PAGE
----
Yes, it can be done.
One of the things I hear frequently is that you can’t use ink jet prints with photo transfer that it has to be a laser print (toner based).
I’m not exactly sure why so many people believe this, nor how it started, but I’m here to tell you that both my Epson R2880 inkjet printer and my Canon Pixma inkjet printer work beautifully for image transfers. These are the two printers I use to teach my workshops and I never have problems.
Although you can certainly still do transfers using a toner based laser printer, I personally like using an ink jet print for transfers because I can rub off more of the paper and leave less paper residue on the wax.
To begin, when you prepare your board, there are two equally important things to remember.
- You MUST have a smooth surface.
- You MUST be transferring your image onto a wax surface that is free of oils (oil paint, pigment sticks, etc)
Since this is a transfer process you want to make sure that you prepare your file with the mirror image so when you lay it upside down on your substrate it will reverse the image to your preferred orientation.
After I’ve ‘flipped’ the image I print it on an inkjet printer using Epson’s Ultra Premium Presentation Matte photo paper.
Here is an example of a board with a gold wax finish on it.
The wax on your substrate should be slightly warm. If it has been sitting for a period of time, hit it again with the heat gun or torch.
Place your image upside down on your substrate. Make sure that your wax isn’t too warm so that it doesn’t gouge the surface with indentations as you burnish.
You can use the back of a spoon to burnish, placing two spoons together, to shield yourself from the heat of the friction. (If you decide you love this process you may want to invest in a printmakers burnishing tool.)
It’s impossible for me to tell you how long to burnish or how much pressure to apply. This has to be trial and error. If you don’t burnish enough the ink will lift when you remove the paper.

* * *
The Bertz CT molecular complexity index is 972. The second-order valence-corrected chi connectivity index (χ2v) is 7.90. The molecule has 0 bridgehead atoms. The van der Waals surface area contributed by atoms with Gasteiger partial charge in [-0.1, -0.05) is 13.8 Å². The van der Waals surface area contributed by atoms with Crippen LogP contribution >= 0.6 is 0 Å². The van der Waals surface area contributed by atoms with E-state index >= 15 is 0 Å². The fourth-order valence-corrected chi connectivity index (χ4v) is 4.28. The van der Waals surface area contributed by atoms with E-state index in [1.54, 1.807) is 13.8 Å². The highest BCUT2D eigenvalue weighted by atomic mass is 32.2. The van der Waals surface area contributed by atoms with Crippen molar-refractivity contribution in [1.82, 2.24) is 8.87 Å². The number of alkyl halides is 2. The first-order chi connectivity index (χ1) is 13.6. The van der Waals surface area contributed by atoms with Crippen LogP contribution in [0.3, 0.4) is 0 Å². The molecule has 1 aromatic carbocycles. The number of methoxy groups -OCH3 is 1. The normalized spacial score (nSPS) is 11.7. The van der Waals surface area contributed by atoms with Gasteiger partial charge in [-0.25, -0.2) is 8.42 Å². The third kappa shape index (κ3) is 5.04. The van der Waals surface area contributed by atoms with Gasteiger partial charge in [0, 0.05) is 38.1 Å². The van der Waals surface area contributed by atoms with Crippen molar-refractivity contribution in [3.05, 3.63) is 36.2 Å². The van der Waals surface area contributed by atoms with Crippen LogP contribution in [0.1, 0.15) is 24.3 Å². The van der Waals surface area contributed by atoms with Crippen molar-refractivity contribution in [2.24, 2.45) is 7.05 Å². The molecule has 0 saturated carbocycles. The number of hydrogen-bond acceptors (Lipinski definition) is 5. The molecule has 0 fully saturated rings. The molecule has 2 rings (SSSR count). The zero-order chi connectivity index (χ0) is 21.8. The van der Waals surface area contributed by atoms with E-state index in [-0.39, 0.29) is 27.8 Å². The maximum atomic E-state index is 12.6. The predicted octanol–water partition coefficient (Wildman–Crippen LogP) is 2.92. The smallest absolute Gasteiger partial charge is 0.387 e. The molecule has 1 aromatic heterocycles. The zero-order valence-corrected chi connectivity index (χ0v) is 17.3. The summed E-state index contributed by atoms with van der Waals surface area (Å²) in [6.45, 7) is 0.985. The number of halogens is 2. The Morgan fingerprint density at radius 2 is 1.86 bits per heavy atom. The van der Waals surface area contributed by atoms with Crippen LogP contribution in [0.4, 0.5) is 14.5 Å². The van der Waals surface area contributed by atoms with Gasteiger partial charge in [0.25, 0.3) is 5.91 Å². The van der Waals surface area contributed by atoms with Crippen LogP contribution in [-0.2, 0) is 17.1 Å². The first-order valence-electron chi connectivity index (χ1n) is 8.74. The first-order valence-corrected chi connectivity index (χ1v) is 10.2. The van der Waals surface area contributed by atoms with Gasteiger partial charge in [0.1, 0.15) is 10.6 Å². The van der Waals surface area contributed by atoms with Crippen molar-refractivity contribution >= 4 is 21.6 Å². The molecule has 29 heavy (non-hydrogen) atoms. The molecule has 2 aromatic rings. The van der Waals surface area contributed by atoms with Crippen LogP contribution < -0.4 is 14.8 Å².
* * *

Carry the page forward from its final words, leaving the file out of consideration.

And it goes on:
There is no harm in burnishing too much.
Now put water on the back of your image….enough to cover the image, but not too much. Let it sit for 30 to 60 seconds.
Begin rubbing firmly with your fingers. If the paper is too dry add a little water with your fingers. The paper will rub off slowly at first, but once you get it started it will remove much easier. The amount of pressure you use will have to be trial and error on your part. Rub too hard and the ink will lift up with your force. Rub too softly and it will take too long and the inks will start to break down with the water.
I’ve found that using a photo paper allows me to remove the paper easier than toner prints with copy paper.
Once it’s dry you will need to put a layer of medium over the image and fuse.
And then the fun begins with adding texture, pigments, etc.
Hints: If you get a bunch of pot marks where the image didn’t transfer, rub your finger lightly over it and see if you can feel the davit. The ink jets from the print will not be able to be burnished into divots. That’s why you need an incredibly smooth surface to begin.
Also, for this to work make sure your printer uses pigment inks and not dye based inks. Technology is always changing (as I’m sure we all know) but generally dye based inks consist of colorant that is fully dissolved in a liquid. These inks are lower in costs with the disadvantage that they are water soluble, where a drop of water could ruin a print. And the prints fade faster and are therefore not considered archival. Pigment ink consists of very fine powder of colorant in a liquid carrier, is archival, and stands up to the small amount of water used to rub off the paper from a photo transfer.
To find out if your printer is pigment or dye based, you’ll want to do some research online or contact the manufacturer of your printer directly.
So tell me, what has your experience been with using ink jet prints for photo transfers? Do you prefer one process over the other (toner based vs inkjet)?
Be well….be creative,